The task I am facing today is so difficult I barely even know how to start. Could you chose a single poet? Bear in mind, dear reader, that I am not actually choosing. I am only giving an example. And my heart is, yet, all the same devastated.
I chose this particular poet because of two reasons. The first one is that she is Uruguayan (as am I), and Uruguay is such a small country that, despite having the most wonderful poets, they are barely known – and you deserve to know them. Second, it is because she is a woman. Woman are so wonderfully smart and had been so historically conditioned to be more in touch with their emotional side, that I still amazes me that we have so few renown female poets. I would write this blog post about Sappho for all that I know, if it wasn’t for my choice number #1: representing my little country. (Also, even though we are not being taught about them, there are thousands of amazing female poets everywhere).
Moving on, you must meet Juana de Ibarbourou! She was born in Melo, Uruguay in 1892, and married Lucas Ibarbourou at 20, from whom she kept the surname. Her writing style was strongly influenced by modernism, and touched topics such as maternity, beauty, nature, eroticism and, most importantly, her own thoughts in relation to her feelings and emotions; specially on her first books: Las lenguas de diamante (1919), El cántaro fresco (1920) and Raíz salvaje (1922). In 1929 she was proclaimed “Juana de America”, ceremony in which she was giving a ring symbolizing her union with the continent. In her futher poems, she moved closer to a more intimate and less modernist style with La rosa de los vientos (1930), getting closer to surrealism. Amongst others, she published Perdida (1950), Azor (1953) y Romances del destino (1955). In 1947 she was chosen for a seat on the Academia Nacional de Letras. In 1950, she was chosen president of the Sociedad Uruguaya de Escritores. She was rewarded by Madrid’s Instituto de Cultura Hispánica in 1955 and the Gran Premio Nacional de Literatura on its very first edition in 1959. After her dead in 1979, she was buried with honors by the State, being the first woman in Uruguay to be awarded such distinction.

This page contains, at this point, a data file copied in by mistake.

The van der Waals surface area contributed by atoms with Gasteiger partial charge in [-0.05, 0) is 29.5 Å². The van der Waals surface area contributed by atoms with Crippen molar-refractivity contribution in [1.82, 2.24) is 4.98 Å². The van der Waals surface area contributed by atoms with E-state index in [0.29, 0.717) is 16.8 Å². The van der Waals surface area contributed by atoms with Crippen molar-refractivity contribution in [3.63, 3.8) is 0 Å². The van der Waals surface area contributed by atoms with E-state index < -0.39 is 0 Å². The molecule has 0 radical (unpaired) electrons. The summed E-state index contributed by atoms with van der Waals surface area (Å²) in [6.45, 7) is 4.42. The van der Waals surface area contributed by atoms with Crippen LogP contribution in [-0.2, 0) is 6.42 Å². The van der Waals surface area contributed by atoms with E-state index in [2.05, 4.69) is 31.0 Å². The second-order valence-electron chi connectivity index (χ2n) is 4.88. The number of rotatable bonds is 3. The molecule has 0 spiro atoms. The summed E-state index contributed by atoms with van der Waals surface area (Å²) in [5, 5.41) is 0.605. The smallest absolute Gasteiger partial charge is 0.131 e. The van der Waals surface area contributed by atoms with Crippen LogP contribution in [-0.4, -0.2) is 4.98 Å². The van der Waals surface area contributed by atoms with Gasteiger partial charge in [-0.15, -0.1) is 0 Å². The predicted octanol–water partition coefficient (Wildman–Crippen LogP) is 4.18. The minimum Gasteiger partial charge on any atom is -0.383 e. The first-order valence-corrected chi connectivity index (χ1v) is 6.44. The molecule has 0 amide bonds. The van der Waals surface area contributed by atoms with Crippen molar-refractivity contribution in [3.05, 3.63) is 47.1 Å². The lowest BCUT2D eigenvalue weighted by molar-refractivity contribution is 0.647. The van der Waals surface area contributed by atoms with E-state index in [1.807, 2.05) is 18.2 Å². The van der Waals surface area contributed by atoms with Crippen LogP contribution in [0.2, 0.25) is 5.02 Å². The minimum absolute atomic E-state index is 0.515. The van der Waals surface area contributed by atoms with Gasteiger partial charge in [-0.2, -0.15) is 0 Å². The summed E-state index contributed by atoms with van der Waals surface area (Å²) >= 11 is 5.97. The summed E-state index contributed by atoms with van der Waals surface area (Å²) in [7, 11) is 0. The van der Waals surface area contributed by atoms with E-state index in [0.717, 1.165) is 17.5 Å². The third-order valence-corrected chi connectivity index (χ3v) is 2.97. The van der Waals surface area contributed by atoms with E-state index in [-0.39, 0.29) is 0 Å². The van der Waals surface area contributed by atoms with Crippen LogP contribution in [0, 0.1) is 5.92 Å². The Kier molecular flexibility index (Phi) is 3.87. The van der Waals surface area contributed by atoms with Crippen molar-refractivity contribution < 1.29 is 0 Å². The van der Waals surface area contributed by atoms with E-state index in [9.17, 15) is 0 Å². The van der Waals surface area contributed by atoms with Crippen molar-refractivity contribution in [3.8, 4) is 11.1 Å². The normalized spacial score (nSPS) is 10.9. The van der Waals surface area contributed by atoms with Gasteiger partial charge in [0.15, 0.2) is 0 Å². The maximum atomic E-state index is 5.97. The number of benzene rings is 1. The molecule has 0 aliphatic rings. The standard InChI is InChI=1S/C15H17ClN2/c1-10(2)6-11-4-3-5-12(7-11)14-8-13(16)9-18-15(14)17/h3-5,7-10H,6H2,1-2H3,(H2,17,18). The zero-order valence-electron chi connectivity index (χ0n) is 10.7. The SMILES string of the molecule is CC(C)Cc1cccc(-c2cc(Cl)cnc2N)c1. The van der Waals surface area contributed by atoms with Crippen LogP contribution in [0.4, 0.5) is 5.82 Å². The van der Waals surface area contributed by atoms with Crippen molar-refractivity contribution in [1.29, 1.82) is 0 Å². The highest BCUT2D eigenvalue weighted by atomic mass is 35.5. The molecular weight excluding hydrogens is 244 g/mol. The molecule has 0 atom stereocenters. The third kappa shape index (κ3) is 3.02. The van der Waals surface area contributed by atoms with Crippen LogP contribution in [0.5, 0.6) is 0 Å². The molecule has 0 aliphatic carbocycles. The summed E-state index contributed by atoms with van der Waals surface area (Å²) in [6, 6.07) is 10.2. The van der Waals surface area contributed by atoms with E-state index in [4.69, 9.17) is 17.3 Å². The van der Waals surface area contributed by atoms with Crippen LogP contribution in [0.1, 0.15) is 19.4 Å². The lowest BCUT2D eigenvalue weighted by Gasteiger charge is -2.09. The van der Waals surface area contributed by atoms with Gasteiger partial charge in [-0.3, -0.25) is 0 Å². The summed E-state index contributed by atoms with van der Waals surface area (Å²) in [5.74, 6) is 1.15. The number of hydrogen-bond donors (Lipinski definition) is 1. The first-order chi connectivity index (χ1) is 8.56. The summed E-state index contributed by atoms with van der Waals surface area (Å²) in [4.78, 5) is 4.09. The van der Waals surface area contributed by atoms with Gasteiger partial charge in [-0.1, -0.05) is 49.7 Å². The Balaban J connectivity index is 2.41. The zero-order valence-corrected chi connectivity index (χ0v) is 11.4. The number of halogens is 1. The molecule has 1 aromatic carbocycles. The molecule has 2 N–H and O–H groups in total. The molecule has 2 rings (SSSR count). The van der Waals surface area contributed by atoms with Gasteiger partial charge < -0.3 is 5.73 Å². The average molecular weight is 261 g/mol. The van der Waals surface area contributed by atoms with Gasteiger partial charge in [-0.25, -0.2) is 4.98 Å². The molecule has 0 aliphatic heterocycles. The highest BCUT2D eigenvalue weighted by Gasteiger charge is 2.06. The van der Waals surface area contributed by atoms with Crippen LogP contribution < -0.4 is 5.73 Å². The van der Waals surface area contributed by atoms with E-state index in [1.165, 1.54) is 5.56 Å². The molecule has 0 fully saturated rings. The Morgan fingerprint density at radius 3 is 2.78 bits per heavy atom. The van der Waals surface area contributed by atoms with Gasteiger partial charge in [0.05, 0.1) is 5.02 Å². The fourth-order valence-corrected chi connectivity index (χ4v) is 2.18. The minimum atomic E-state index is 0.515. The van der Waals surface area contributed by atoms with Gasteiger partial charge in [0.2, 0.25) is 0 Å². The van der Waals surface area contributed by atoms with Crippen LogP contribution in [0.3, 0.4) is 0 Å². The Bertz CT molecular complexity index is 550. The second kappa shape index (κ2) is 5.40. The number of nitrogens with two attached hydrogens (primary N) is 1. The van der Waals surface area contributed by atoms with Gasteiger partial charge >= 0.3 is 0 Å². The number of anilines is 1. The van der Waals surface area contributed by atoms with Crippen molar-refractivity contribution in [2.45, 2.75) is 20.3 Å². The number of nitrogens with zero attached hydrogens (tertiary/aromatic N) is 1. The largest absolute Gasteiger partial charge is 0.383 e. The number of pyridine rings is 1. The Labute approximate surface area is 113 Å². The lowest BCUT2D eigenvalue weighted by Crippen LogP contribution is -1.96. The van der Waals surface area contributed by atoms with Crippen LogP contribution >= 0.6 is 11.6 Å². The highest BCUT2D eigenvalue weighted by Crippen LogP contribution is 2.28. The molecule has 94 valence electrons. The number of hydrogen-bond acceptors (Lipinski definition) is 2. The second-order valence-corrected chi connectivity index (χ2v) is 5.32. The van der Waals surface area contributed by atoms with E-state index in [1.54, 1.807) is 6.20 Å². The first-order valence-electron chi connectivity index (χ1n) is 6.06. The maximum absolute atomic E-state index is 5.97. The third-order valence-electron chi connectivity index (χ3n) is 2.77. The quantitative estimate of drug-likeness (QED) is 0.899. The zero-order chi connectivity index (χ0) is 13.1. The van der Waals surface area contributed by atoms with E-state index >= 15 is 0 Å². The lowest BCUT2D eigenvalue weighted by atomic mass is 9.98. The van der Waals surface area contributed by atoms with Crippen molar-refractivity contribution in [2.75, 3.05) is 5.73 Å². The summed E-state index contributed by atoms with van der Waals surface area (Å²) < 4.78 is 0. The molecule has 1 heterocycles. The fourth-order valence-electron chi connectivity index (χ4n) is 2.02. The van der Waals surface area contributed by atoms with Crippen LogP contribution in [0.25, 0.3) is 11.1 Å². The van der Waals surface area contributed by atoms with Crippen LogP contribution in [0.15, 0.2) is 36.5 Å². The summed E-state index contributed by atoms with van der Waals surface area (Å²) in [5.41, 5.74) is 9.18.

I will now let you evaluate the magnificence of her poetry by yourself, with one of the poems I like the most and with which I feel the most identified.
La inquietud fugaz
He mordido manzanas y he besado tus labios.
Me he abrazado a los pinos olorosos y negros.
Hundí, inquieta, mis manos en el agua que corre.
He huroneado en la selva milenaria de cedros
que cruza la pradera como una serpie grave,
y he corrido por todos los pedrosos caminos
que ciñen como fajas la ventruda montaña.
¡Oh amado, no te irrites por mi inquietud sin tregua!
¡Oh amado, no me riñas porque cante y me ría!
Ha de llegar un día en que he de estarme quieta,
¡ay, por siempre, por siempre!
con las manos cruzadas y apagados los ojos;
con los oídos sordos y con la boca muda,
y los pies andariegos en reposo perpetuo
sobre la tierra negra.
¡Y estará roto el vaso de cristal de mi risa
En la grieta obstinada de mis labios cerrados!
Entonces, aunque digas: -¡Anda!, ya no andaré.
Y aunque me digas: -¡Canta!, no volveré a cantar.
Me iré desmenuzando en quietud y en silencio
bajo la tierra negra,
mientras encima mío se oirá zumbar la vida
como una abeja ebria.
¡Oh, déjame que guste el dulzor del momento
fugitivo e inquieto!
¡Oh, deja que la rosa desnuda de mi boca
se te oprima a los labios!
Después será ceniza sobre la tierra negra.